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PAJ: A Journal of Performance and Art 25.1 (2003) 119-124

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Internet Inter Alia

Jennie Klein

Interaction: Artistic Practice in the Network, ed. Amy Scholder with Jordan Crandall, New York: Eyebeam Atelier/Distributed Art Publishers, 2001.

In his introduction to Interaction: Artistic Practice in the Network, Brian Holmes suggests that the "threaded conversations of <eyebeam> seem theoretically astute, experimentally vital, and yet politically somewhat naïve . . . because such slight attention was paid to the 'artistic practice in the network' in which we were actually engaged: the constitution of an experimental social formation on a global scale, with specific characteristics and possibilities." The title of the book notwithstanding, Interaction is not really about artistic practice at all. Rather, it is a well-edited compilation of writings on the manner in which the Internet has transformed our notions of the body and its embodiment, global and local politics and notions of identity, language, and, in the shortest chapter, art. Interaction began as an online forum, an annual virtual event in which an international group of twenty-two scholars, critics, and artists were asked to contribute their thoughts on "the changing modes of perception, representation, and identification as a result of the Internet and new technologies."

In addition, nine artists contributed net-based projects inspired by the List Serve discussion on <eyebeam><blast>. This discussion, the "first" of the annual discussions sponsored by Eyebeam Atelier and Blast/The X-Art Foundation, took place over the space of three months in 1998. Then, Internet literacy was not yet obligatory for everyone (at least everyone in first and second world countries), although the landscape/Netscape was rapidly changing. As suggested by the above quotation, Holmes, in writing his introduction some years later, was aware of the fact that much of what was said had become somewhat anachronistic. Indeed, having read this book in 2002, I cannot help but feel as though I missed the party. Not having had the opportunity to participate in the initial online discussion, I can only content myself with the (edited) leftovers. The excitement felt by many of the scholars who were participating in the discussion is still present, but only as the ghost-like presence of an e-mail that has long since been deleted. [End Page 119]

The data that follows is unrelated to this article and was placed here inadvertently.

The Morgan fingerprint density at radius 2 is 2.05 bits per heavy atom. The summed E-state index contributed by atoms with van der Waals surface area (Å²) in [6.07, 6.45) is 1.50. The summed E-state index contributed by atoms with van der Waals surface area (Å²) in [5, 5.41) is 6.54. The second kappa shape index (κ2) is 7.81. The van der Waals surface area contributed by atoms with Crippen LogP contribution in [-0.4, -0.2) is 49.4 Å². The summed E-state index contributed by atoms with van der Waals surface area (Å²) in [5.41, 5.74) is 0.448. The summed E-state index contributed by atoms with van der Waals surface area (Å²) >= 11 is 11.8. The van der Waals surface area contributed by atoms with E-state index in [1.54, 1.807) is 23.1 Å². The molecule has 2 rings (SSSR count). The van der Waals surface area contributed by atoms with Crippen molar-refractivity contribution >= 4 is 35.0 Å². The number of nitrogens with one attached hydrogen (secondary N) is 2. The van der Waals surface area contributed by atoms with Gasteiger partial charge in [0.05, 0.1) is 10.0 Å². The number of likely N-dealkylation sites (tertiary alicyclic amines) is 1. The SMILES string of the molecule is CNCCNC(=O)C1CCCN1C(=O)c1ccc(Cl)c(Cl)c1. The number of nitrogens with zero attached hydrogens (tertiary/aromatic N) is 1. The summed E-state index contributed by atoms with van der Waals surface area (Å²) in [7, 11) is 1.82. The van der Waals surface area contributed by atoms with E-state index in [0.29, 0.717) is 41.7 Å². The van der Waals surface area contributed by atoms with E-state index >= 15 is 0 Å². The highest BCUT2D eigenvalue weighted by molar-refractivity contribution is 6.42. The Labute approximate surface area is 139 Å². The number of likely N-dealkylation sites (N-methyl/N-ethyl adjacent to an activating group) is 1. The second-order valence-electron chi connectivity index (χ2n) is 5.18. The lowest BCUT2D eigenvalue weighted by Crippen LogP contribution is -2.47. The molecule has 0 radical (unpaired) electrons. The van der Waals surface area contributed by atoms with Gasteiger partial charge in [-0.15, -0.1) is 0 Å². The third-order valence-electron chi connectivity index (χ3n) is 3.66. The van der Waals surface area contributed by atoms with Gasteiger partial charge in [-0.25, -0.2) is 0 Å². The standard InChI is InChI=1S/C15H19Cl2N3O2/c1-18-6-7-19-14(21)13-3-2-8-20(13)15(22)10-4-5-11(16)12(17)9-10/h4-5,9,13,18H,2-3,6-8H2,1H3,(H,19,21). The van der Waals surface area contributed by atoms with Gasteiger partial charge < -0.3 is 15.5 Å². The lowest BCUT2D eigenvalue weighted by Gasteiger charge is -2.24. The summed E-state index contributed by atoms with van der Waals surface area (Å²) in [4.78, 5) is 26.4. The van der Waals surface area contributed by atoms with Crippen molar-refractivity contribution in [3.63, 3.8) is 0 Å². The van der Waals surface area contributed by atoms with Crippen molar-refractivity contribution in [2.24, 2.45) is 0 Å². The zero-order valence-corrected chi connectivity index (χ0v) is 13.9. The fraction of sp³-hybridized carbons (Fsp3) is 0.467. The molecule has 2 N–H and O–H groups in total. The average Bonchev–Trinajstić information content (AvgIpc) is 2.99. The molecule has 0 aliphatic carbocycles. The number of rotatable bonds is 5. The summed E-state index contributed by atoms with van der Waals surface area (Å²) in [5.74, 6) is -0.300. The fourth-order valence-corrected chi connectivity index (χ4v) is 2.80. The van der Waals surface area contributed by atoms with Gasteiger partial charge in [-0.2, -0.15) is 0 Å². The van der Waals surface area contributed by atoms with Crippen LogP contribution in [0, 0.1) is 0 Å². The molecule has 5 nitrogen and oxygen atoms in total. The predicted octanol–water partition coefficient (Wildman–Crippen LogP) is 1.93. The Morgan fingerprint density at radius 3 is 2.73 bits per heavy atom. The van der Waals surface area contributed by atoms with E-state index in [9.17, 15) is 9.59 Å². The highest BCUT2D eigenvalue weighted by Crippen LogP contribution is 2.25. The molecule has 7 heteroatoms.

That said, Interaction, by virtue of its format of short responses, contains a discussion that is at times fascinating, intriguing, irritating, bombastic, humble, but never boring. The responses are grouped under seven categories: embodiment, networks, identity, institutions, language, disappearance (subtitled "art on life support"), and politics. These sections of text are interspersed with artists' projects made especially for the book—contributing artists include Ken Goldberg, Ursula Biemann, Ricardo Basbaum,, Bracha Lichtenberg-Ettinger, Critical Art Ensemble, Knowbotic Research, Keller Easterling, and Eve Andrée Laramée. Margaret Morse and Carlos Basualdo contributed two more essays on the "poetics" of a Listserve conversation and the margins of globalization. By far the most interesting chapters were those that dealt with issues still very much relevant (if not more so) to Internet users today—issues such as embodiment and identity. What happens to the body when technology becomes an extension of that body? Is the technology represented by the computer and the Internet a force of evil that undermines the pre-given real of the body, or are there different ways to regard the meaning of that technology? Particularly interesting in this context is the response of Katherine Hayles. The "posthuman is best understood. . . not as an antihuman annihilation of human life as we know it, but rather as the newest phase of a process that has been ongoing for thousands of years of cognitively enriched environments. . . . Seen in this way, the posthuman offers us a way to think about human machines that are life-enhancing rather than threatening." Or, as Martin Jay put it several responses later, does not the fact that he wears contacts make him posthuman? From the thoughtful responses contained in this section, one can begin to see the ways in which Donna Harraway's cyborg—a utopian dream in the...


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